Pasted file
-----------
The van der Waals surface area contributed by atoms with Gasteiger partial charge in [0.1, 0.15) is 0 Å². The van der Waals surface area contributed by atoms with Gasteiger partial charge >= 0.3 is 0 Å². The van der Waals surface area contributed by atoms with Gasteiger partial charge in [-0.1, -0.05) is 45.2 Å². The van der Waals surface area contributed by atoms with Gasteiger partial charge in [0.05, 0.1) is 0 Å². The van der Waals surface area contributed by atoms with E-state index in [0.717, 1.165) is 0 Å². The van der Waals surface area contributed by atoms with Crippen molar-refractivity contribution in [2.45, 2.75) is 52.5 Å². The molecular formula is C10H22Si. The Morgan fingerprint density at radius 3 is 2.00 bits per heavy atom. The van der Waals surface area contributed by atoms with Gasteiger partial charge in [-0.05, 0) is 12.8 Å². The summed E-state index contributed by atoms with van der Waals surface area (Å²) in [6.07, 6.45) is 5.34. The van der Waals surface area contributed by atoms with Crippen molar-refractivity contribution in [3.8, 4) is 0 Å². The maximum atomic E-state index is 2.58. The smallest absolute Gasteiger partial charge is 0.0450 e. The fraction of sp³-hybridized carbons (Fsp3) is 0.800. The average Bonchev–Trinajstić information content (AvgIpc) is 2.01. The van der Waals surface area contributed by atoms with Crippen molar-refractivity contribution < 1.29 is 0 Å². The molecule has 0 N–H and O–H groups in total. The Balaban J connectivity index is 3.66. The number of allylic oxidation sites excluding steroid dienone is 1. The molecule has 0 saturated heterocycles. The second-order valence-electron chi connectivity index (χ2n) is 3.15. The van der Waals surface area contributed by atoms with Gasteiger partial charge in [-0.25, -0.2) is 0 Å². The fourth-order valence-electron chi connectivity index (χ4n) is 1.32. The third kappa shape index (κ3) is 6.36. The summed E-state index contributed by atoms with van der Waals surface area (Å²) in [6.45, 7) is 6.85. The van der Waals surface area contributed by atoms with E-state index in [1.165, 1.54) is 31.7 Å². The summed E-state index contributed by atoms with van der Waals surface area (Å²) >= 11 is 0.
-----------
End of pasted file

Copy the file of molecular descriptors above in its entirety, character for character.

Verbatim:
The van der Waals surface area contributed by atoms with Gasteiger partial charge in [0.1, 0.15) is 0 Å². The van der Waals surface area contributed by atoms with Gasteiger partial charge >= 0.3 is 0 Å². The van der Waals surface area contributed by atoms with Gasteiger partial charge in [-0.1, -0.05) is 45.2 Å². The van der Waals surface area contributed by atoms with Gasteiger partial charge in [0.05, 0.1) is 0 Å². The van der Waals surface area contributed by atoms with E-state index in [0.717, 1.165) is 0 Å². The van der Waals surface area contributed by atoms with Crippen molar-refractivity contribution in [2.45, 2.75) is 52.5 Å². The molecular formula is C10H22Si. The Morgan fingerprint density at radius 3 is 2.00 bits per heavy atom. The van der Waals surface area contributed by atoms with Gasteiger partial charge in [-0.05, 0) is 12.8 Å². The summed E-state index contributed by atoms with van der Waals surface area (Å²) in [6.07, 6.45) is 5.34. The van der Waals surface area contributed by atoms with Crippen molar-refractivity contribution in [3.8, 4) is 0 Å². The maximum atomic E-state index is 2.58. The smallest absolute Gasteiger partial charge is 0.0450 e. The fraction of sp³-hybridized carbons (Fsp3) is 0.800. The average Bonchev–Trinajstić information content (AvgIpc) is 2.01. The van der Waals surface area contributed by atoms with Crippen molar-refractivity contribution < 1.29 is 0 Å². The molecule has 0 N–H and O–H groups in total. The Balaban J connectivity index is 3.66. The number of allylic oxidation sites excluding steroid dienone is 1. The molecule has 0 saturated heterocycles. The second-order valence-electron chi connectivity index (χ2n) is 3.15. The van der Waals surface area contributed by atoms with Gasteiger partial charge in [-0.25, -0.2) is 0 Å². The fourth-order valence-electron chi connectivity index (χ4n) is 1.32. The third kappa shape index (κ3) is 6.36. The summed E-state index contributed by atoms with van der Waals surface area (Å²) in [6.45, 7) is 6.85. The van der Waals surface area contributed by atoms with E-state index in [1.165, 1.54) is 31.7 Å². The summed E-state index contributed by atoms with van der Waals surface area (Å²) >= 11 is 0.